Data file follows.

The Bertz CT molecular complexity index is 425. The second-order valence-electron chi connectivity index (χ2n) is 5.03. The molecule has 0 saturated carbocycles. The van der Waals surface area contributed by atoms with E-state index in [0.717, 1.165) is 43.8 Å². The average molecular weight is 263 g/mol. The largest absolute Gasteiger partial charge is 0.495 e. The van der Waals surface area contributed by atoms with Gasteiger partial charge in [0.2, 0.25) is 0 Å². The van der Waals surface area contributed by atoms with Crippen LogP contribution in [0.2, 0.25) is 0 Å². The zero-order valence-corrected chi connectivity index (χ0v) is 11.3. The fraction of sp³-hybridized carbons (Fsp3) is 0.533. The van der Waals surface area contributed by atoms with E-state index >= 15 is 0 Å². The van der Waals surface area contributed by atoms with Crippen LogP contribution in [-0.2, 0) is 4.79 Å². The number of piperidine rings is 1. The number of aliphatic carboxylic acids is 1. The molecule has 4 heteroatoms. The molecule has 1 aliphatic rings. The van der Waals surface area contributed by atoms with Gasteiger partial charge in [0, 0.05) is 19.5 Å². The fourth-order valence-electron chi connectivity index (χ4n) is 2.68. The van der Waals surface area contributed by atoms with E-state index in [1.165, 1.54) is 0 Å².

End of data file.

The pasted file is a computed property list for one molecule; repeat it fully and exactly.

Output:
The Bertz CT molecular complexity index is 425. The second-order valence-electron chi connectivity index (χ2n) is 5.03. The molecule has 0 saturated carbocycles. The van der Waals surface area contributed by atoms with E-state index in [0.717, 1.165) is 43.8 Å². The average molecular weight is 263 g/mol. The largest absolute Gasteiger partial charge is 0.495 e. The van der Waals surface area contributed by atoms with Gasteiger partial charge in [0.2, 0.25) is 0 Å². The van der Waals surface area contributed by atoms with Crippen LogP contribution in [0.2, 0.25) is 0 Å². The zero-order valence-corrected chi connectivity index (χ0v) is 11.3. The fraction of sp³-hybridized carbons (Fsp3) is 0.533. The van der Waals surface area contributed by atoms with E-state index >= 15 is 0 Å². The van der Waals surface area contributed by atoms with Crippen LogP contribution in [-0.2, 0) is 4.79 Å². The number of piperidine rings is 1. The number of aliphatic carboxylic acids is 1. The molecule has 4 heteroatoms. The molecule has 1 aliphatic rings. The van der Waals surface area contributed by atoms with Gasteiger partial charge in [0, 0.05) is 19.5 Å². The fourth-order valence-electron chi connectivity index (χ4n) is 2.68. The van der Waals surface area contributed by atoms with E-state index in [1.165, 1.54) is 0 Å².